It is time for the interview! Don’t be nervous! Easier said than done, right? Preparation can go a long way, but your mentality on the big day is key. Stay positive and do some breathing exercises! One word: yoga. Be in the right state of mind before you walk in the door. Now. As we all know, first impressions are everything. Get your Don Draper or Olivia Pope on! Nail that handshake. Smile. Greet the interviewer (and the patients/staff you encounter!) enthusiastically. These little details make a huge difference. Oh, and that last name of the interviewer that you are too scared to pronounce? Make sure you ask how to pronounce it first, rather than botching it on game day. Now you see that chair that you know to be the designated interviewee seat? Don’t take it! Wait for your interviewer to ask you to sit. Once there, keep the best posture you can physically compose. No dentist wants to see right off the bat that his insurance will be used to compensate for your terrible ergonomics!
It takes two to tango. Yes, you do need to convince them that you are “the one” but they need to convince you that they are the perfect match as well. While you are painting a beautiful self-portrait for them, filled with your achievements, strengths, and personal anecdotes, you will need to acquire that color pallet that shows what they are made of as well. Showing interest will let them know that you want the job. And lest we forget! Maintain eye contact and be an active listener.
“What was that thing about that one leadership position you had on your resume?” they may ask. Show how prepared you are by handing them your very own copy of your resume that you conveniently brought with you.
For all the note takers out there: it never hurts to ask if you can take notes during the interview. It can help remind you later of the pros and cons of the position. You can also write down bullet points of the qualities you want to convey about yourself, as well as the questions you want to ask the interviewer so you don’t leave anything out. Since they’re always going to ask you if you have any additional questions or anything else you would like to share with them, your notes may save you from a “Doh! I forgot to say _____” situation on your way home.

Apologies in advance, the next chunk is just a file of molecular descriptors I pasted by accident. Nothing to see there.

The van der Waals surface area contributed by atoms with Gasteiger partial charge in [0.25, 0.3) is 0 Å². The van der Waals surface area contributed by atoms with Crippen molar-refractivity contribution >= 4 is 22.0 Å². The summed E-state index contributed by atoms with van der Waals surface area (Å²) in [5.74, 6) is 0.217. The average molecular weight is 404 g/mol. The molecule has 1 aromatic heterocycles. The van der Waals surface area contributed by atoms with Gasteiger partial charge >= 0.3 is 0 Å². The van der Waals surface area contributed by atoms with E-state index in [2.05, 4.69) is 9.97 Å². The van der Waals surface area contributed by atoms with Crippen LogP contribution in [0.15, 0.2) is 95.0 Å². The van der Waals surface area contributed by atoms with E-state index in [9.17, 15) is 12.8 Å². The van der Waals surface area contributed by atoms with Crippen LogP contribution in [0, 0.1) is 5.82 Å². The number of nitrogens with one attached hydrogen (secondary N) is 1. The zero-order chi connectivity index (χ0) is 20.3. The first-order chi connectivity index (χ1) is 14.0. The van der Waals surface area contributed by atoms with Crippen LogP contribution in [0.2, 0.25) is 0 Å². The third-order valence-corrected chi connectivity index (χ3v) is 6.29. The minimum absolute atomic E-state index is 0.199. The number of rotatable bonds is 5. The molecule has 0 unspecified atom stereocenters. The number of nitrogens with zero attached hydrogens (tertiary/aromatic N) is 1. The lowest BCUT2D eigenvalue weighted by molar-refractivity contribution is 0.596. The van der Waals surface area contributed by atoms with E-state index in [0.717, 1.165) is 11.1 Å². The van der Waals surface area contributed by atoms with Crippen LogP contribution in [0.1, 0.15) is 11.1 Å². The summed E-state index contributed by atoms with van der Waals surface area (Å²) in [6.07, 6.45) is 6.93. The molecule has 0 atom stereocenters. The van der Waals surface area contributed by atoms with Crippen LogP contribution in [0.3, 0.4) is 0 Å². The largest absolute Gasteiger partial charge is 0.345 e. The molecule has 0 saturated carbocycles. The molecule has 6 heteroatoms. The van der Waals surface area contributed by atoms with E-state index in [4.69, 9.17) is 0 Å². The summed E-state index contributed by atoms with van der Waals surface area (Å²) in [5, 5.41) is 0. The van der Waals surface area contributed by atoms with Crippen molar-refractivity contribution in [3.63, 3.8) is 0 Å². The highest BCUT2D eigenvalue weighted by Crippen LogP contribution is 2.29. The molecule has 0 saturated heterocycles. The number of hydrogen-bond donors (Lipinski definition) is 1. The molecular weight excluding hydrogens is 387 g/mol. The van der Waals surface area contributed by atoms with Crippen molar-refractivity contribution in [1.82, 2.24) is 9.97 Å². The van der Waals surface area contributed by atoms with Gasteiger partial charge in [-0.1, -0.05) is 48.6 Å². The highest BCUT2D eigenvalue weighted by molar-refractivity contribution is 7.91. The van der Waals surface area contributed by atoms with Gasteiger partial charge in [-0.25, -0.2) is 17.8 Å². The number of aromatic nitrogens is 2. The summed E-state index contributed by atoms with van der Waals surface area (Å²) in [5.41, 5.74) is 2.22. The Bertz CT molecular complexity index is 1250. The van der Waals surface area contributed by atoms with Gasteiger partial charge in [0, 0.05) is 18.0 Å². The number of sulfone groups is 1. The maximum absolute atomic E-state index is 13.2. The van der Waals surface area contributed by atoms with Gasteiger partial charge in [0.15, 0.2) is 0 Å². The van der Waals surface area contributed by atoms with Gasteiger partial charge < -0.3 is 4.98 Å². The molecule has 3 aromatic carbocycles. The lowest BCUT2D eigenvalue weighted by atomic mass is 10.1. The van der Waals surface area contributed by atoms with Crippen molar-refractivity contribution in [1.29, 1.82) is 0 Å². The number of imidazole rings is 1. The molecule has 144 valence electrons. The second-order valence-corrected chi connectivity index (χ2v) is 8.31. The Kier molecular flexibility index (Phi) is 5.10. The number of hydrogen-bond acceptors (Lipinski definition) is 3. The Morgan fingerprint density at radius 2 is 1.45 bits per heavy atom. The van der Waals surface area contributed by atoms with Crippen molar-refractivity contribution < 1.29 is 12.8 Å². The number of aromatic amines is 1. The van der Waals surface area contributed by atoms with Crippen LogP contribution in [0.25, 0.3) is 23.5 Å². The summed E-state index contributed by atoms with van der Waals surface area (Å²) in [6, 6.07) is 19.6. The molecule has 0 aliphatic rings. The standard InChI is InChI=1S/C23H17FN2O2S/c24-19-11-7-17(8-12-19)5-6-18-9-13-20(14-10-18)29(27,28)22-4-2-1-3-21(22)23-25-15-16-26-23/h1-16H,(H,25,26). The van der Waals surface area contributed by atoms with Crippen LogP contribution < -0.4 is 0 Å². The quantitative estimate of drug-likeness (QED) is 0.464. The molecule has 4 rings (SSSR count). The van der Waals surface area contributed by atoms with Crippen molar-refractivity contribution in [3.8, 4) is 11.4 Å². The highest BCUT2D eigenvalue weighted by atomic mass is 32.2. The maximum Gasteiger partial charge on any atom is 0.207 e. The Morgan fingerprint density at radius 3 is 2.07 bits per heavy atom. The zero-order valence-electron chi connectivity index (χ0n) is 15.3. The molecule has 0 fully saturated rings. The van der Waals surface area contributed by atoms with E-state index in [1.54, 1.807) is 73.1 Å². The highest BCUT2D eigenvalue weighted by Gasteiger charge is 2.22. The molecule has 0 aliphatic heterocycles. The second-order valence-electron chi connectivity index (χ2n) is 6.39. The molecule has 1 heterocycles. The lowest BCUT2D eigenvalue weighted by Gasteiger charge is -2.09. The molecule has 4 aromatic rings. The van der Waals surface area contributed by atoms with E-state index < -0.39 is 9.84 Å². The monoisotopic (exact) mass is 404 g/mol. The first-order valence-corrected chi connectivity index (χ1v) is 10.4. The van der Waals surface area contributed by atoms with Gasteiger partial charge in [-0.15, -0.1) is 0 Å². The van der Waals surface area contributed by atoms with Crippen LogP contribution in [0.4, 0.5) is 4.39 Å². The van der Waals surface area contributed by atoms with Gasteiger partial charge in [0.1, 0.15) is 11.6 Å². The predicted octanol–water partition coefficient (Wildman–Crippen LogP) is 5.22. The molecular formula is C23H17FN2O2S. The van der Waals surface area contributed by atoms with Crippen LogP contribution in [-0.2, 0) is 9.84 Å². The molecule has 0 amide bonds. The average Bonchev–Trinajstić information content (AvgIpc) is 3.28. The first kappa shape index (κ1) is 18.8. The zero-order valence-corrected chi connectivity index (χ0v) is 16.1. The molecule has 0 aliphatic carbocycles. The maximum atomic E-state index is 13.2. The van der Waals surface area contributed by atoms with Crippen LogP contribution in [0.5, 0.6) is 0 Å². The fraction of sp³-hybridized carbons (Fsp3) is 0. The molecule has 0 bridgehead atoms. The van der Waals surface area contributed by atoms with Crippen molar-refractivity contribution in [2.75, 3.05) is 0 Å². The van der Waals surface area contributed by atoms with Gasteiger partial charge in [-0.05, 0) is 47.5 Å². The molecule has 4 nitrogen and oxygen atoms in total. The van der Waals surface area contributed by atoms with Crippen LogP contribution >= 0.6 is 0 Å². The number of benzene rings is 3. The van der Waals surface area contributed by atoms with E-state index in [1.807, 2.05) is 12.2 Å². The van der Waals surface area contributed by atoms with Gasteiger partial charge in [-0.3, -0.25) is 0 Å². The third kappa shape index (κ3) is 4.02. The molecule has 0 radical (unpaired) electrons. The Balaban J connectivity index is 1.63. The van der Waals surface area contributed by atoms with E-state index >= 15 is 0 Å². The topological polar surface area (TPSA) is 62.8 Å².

Now, this is important: be aware of what is on the interviewer’s mind. Some days, an interviewer will just want to vent. It may have nothing to do with you. Use this unfortunate scenario to your advantage! Nod your head and offer your two cents on whatever they’re talking about. In the end, the interviewer may look back and think, “yep, this person is a reasonable human being.”
Did they ask you a tough question? Ask for clarity. You may just not understand what they’re asking. If you actually just don’t know the answer, asking for clarity may lead to the interviewer answering his or her own ridiculous question. Crisis: avoided.
Stay positive! If you are asked about past experiences, like your residency or dental school, always answer in a positive light. No one wants to hear negativity, especially in an interview! If you don’t think the interview is going well, don’t get down. They may be testing you to see how you will react.
You survived the interview! What’s next? Before walking out the door, stress your interest in the position and thank them for their time and consideration. Did it go stupendously and they asked you “when can you start?” You may want to pull Napoleon Dynamite “yesssss,” but stop and think about your answer. If you’re sure you want the position, of course, you can answer the question straight. If you’re not sure, here’s what you can say: “I am looking at a few offices in the area, and I want to give them a proper evaluation. However, our time today has made me very excited about this position.” Do your fingernails look like nubs because you haven’t got a callback yet? Don’t be too discouraged if no immediate commitment is made. There can be a number of factors that can delay a decision. Keep calm and carry on.
Now go out there and get that dream job!